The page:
Real Music & Real Estate . . .

Yiddishe Cup’s bandleader, Bert Stratton, is Klezmer Guy.

He knows about the band biz and – check this out – the real estate biz, too.

You may not care about the real estate biz. Hey, you may not care about the band biz. (See you.)

This is a blog with a gamy twist. It features tenants with snakes and skunks, and musicians with smoked fish in their pockets.

Stratton has written op-eds for the Wall Street Journal, New York Times and Washington Post.



I’m related to few Strattons.  So I got a bit excited when I came across Jon Stratton, author of Coming Out Jewish.  I found him on the Internet. Another Stratton writing about Jewish matters?  Maybe I was Jon, using a pseudonym.

Jon Stratton is a cultural studies professor in Perth, Australia. His mother was Jewish and his father Christian. He grew up in England, not knowing anything about Judaism orYiddishkayt (Jewishness).

I ordered Jon’s  book on Amazon. In 2000 he “came out Jewish” in multicultural academic circles, making a mark for himself by writing about “ghetto-thinking” — Jewish anxiety, basically.  He said he had been slightly different from his friends in England because his mother had made him “ring home” whenever he went out, while his chums never had to ring home.  Jon’s mother was an angst-ridden Jew from the Continent, he said.

My mother, on the other hand, was from the Delta (the Mississippi Delta) and didn’t worry much.  My mother left me off at freeway exits to hitchhike.  One trip I made a left on I-80 and wound up in South America.  She was even OK with that.

In 1990, at the Cleveland airport, I waited for my mom to arrive on the “snowbird” flight from Florida, and I let my then 9-year-old son run around the airport.  I told him, “If you wander off too far, you’re going home on the Rapid.”

He wandered off and I left him.

A Cleveland policeman called me a half hour later, and I had to go back to the airport — 20 miles one-way.  The airport cop gave me a “you’re a douche bag” smirk when I entered the airport police office.  The cop didn’t realize my son had practically memorized the Rapid Transit timetable and had ridden the complete Lee Road route.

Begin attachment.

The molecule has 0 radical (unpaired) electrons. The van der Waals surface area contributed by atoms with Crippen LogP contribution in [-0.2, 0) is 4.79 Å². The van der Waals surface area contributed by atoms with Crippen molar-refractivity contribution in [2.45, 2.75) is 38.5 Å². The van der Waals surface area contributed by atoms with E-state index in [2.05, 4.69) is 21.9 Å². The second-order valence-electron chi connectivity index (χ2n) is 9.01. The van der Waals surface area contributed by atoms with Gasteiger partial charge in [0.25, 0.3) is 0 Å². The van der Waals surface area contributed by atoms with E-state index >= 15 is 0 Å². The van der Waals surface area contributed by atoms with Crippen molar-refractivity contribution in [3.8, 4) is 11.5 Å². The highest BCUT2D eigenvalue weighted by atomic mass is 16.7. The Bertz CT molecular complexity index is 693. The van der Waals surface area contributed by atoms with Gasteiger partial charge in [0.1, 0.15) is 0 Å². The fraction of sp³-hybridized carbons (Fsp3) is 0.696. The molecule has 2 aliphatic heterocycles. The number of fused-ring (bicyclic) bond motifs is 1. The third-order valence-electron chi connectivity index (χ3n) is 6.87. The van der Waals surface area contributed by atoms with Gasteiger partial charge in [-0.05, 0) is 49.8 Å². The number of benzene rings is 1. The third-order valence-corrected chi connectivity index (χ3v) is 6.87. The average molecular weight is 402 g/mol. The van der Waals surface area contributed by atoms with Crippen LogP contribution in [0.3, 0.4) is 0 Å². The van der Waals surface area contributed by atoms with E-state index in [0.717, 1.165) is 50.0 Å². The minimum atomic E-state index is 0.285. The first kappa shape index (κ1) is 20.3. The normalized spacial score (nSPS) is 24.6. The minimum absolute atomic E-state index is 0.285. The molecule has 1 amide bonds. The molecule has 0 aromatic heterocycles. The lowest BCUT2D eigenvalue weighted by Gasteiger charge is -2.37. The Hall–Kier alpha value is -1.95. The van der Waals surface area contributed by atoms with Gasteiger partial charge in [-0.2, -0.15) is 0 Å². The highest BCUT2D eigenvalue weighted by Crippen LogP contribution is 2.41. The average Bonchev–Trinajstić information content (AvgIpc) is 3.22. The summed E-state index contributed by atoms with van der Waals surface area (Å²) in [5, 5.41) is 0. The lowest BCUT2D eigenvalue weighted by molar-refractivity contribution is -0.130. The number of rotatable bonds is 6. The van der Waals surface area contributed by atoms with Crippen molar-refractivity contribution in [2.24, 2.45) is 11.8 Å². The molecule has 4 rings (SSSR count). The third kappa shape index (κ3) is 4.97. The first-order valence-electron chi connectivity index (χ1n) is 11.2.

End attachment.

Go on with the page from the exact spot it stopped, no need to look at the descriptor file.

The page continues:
I learned a lot about laissez-faire child rearing from my mom.  The only thing Continental about her was her airline.

If I ever get to Australia, I’ll buy Jon Stratton a beer, and we’ll talk about our mothers, I hope.  We’re  mishpocha.

Footnote: I’m related to  few Strattons because my father changed the family name from Soltzberg to Stratton in 1941.

Jack Stratton’s latest project. Also, check out the interactive map at Vulfpeck, which shows you where Vulfpeck’s fan base is.

Yiddishe Cup is at Park Synagogue, Cleveland Heights, 7:30 p.m. Saturday  (March 15)  for Purim.  Gonna have Tamar Gray, soul singer extraordinaire, with us.  Free and open to the public.

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1 Ken G. { 03.12.14 at 4:28 pm }

I couldn’t understand a word of Jack’s video, but thanks anyway. Do you know where the scene near the end with the hill and houses photographed?

2 marc { 03.12.14 at 4:55 pm }

I like the drawing of the English phone booth.
I was in England a number of years ago. There is a phone booth in front of the Albert and Victoria Museum, a very proper part of London. I went into the phone booth and saw that the interior was literally covered with little pieces of paper advertising escort services.

3 Bert Stratton { 03.12.14 at 5:06 pm }

To Ken G.

The outdoor scene is from Echo Park, Los Angeles.

To Marc:

I’ll tell Ralph Solonitz, the illustrator, you like his phone booth.

4 Ken G. { 03.12.14 at 5:54 pm }

marc – Presumably they were all very proper escort services. I recall small replicas of the red phone booths were among the most common London souvenirs in the shops – almost like Eiffel Towers in Paris. I miss phone booths and public phones in Greater Cleveland. The London ones have class, anyway. The Victoria and Albert was basically my favorite museum in London. A lot of social history.

5 Mark Schilling { 03.13.14 at 5:56 am }

My last name is also not “original” — my grandfather added a “c” for reasons unknown, maybe to avoid the negative connotations of “Shilling.” Some German film folks I know thought I was a compadre because of the “c” — I was sorry to disabuse them.

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